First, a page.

Concentration of CO2 in the Atmosphere

The Sustainable Hanover Committee

Ready for 100 meets with Sustainable Hanover and Hanover town officials . Photos from Ally Samuell

Ready for 100 meets with Sustainable Hanover and Hanover town officials . Photos from Ally Samuell

By Larry Litten and Yolanda Baumgartner


The Sustainable Hanover Committee partnered with the Upper Valley Sierra Club on the successful 2017 town meeting vote to commit Hanover to renewable energy goals as part of the national “Ready for 100” campaign. This committee began at least 40 years ago as the town Recycling Committee. Volunteers had been collecting recyclables at the middle school on Saturday mornings for a couple of decades before that. Initially its efforts were focused on weekly collection days during which residents dropped off recyclables at the Recycling Center at the Department of Public Works. Curbside recycling began in 1990 for glass, some plastics, and metal containers, and newspapers with collections of glossy paper and cardboard continuing at the Recycling Center until today’s bi-weekly single- sort curbside system was introduced. Over the years, the committee has also held drop-off days for large metal items, electronics, and Christmas trees.

In 2002, the Committee invited Professor Benoit Roisin of Dartmouth’s Thayer School of Engineering to help it explore the nature of its mission. Professor Roisin emphasized that the future health of the earth and the well-being of the town would require much more than some recycling. The committee followed with a town-wide environmental summit. Subsequently, the Committee decided to broaden its focus to include climate change, energy efficiency, renewable energy, and pollution issues as well as recycling. In 2007, the Board of Selectmen approved a broader mission for the committee, and the committee held a community workshop on sustainability, advised by a steering committee composed of representatives from the schools, Dartmouth College, town government, and other local institutions. The Recycling Committee became the Sustainable Hanover Committee (SHC) in 2008.

In the meantime, another group of concerned residents formed the Climate Protection Campaign (CPC) to address climate change and had been working diligently on that front. When the Sustainable Hanover Committee emerged out of the Recycling Committee, members of the CPC joined the town committee.

Sustainble Hanover’s successful communiy yard sale. Courtesy photo.

Sustainble Hanover’s successful communiy yard sale. Courtesy photo.

Recent Energy Initiatives

The program to increase the use of electricity from renewable sources began in 2014 when the Committee invited the town’s largest electric users to purchase certified green power to support Hanover as an EPA Green Power Community. Six leadership businesses and non-profits (Dartmouth College, Dartmouth Printing, Kendal at Hanover, the Hanover Co-op Food Store, Hypertherm and the Town) joined the effort. The following year, with the addition of SAU #70 and two other programs focusing primarily on residents and small businesses (Solarize Hanover in conjunction with Vital Communities, and a purchasing group buying 100% green certified electricity for residents and small business accounts) Hanover increased to 22% green for all the electricity used community-wide. Feedback from the community about these projects was extremely positive. The Committee felt there would be strong support in the community for a “Ready for 100” campaign.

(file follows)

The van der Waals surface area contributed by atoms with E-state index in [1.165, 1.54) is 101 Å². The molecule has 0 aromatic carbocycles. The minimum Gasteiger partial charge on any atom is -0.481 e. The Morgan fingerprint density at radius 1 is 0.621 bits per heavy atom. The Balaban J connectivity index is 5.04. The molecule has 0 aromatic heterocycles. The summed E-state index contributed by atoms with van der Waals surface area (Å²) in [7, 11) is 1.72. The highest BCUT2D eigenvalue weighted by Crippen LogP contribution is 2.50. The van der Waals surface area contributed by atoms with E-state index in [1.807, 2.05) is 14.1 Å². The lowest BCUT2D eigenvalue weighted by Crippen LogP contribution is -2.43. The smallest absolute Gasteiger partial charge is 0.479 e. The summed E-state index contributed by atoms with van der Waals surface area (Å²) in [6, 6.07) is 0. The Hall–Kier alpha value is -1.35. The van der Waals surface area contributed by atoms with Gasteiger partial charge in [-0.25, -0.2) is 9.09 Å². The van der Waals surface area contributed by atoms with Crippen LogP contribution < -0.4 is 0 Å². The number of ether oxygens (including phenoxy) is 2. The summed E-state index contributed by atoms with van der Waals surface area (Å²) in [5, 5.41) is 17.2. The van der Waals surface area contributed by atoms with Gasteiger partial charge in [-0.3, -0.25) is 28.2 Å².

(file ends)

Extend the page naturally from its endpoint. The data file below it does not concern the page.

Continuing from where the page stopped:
Other current SHC Programs

The SHC has a Recycling subcommittee which continues to oversee recycling and reuse efforts. In 2016 curbside recycling in Hanover collected 5,500 cubic yards of materials, enough to cover a football field with a five foot high blanket. The annual Hanover – Dartmouth College community yard sale held in September draws a broad range of residents, visitors and students whose purchases give new life to usable items that might otherwise end up in landfill. A new program in 2017 successfully employed Google map technology to direct people in search of usable items to yard sales at the seller’s location throughout Hanover and Etna, a village on the east side of Hanover.

The Landscaping subcommittee has developed a new Sustaining Landscape project which will be launched with a public presentation in June 2017. This project will engage businesses, neighbors and students in developing a demonstration garden in downtown Hanover to encourage the use of rain gardens and pollinator-friendly and native plants.

To learn more about SHC and the town of Hanover’s commitment to 100% renewable energy, visit

Larry Litten is a retired Dartmouth College administrator, member of the Sustainable Hanover Committee since 2002, member of Hanover’s Sustaining Landscapes committee and an Upper Valley resident since 1999. Yolanda Baumgartner is a retired Dartmouth administrator, co-chair Sustainable Hanover, Core Team Ready for 100, and a Hanover resident.

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